Paul ends up working on the same crayfishing boat as Elliot, run by their troubled cousin Jake, he rents a room from a fellow deckhand, Michael, and unearths what snippets he can from eavesdropping on the circumspect fishermen at the tavern. Paul soon learns how many chances there are to get lost in those many thousands of kilometres of lonely coastline. His tactics cause the locals great unease, especially at first.
What becomes obvious to Paul as he settles into the town is the variety of ways in which his brother could have been hurt. Stark thrums with the undercurrent of violence. Boats are pounded by big seas to remind people of the delicacy of the men aboard them, sharks are an ominous and resented presence looming around the town and on land there's the barely hidden methamphetamine trade that runs through the community, destroying its core. Stark’s precarious social and economic balance is ready to be shattered. Nothing, as Elliot had previously warned Paul, is quite what it seems.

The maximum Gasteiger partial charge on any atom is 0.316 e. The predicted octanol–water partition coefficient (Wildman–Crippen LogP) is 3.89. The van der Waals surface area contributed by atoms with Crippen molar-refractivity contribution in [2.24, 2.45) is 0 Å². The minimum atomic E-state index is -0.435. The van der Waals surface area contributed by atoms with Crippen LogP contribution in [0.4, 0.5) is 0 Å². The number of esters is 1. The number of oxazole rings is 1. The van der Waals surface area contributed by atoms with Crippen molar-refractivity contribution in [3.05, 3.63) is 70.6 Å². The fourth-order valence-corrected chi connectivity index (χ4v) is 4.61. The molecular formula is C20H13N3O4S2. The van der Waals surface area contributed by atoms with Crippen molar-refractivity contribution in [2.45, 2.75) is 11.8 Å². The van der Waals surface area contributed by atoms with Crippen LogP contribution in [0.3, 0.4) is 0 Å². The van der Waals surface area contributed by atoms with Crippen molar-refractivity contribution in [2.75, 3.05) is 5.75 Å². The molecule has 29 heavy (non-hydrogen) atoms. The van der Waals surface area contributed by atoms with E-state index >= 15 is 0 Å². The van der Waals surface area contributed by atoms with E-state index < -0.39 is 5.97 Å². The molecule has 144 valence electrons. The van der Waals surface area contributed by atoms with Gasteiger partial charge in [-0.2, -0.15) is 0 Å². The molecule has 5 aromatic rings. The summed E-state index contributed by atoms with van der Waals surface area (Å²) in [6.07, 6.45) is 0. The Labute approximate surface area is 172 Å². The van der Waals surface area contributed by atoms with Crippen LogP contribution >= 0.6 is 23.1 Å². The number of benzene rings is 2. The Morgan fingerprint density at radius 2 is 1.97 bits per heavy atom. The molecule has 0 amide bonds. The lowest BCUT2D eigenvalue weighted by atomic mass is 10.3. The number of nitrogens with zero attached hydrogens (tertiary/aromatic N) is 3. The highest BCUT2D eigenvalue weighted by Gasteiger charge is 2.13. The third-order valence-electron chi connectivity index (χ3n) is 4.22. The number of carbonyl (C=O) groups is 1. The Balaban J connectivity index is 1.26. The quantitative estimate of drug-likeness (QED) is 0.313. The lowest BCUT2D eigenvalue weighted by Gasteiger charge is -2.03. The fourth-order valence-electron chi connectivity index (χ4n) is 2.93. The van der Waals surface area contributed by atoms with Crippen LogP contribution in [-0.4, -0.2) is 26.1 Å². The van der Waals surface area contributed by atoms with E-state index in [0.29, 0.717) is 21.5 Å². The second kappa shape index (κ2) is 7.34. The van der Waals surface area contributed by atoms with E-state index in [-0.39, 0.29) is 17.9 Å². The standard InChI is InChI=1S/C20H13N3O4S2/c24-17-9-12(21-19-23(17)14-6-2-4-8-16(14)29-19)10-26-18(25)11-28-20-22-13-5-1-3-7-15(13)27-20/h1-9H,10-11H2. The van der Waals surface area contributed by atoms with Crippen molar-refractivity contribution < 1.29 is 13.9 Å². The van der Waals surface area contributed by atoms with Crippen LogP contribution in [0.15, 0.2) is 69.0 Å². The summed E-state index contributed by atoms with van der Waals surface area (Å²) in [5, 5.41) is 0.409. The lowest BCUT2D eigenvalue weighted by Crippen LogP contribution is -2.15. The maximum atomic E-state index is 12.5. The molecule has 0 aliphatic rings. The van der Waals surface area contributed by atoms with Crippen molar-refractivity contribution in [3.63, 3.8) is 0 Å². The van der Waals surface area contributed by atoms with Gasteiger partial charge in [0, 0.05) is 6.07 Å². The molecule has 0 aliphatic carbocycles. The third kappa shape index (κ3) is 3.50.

Carmody renders the underlying malice in Stark excellently and the cast of rather misfit residents – bar tender Jule , larrikin but hardworking Jungle, emaciated meth addict Roo Do and, newly arrived cop Freda are all viewed and created vividly. There is also Michael, a philosophizing German backpacking tourist who is an escapee from an Oxford education.  His awkward, intense relationship with Polish backpacker, Kasia, temporary barmaid at the local, reveals quite a lot about Paul's lack of experience in matters of the heart, and the lost way in which he wanders about the world without his brother to guide him.  Through the book’s journey we see how Paul is forced to define himself and discover find out what kind of man he is – not an easy journey for him to make. There are also Paul’s parents and his rather brusque and brisk Aunt Ruth.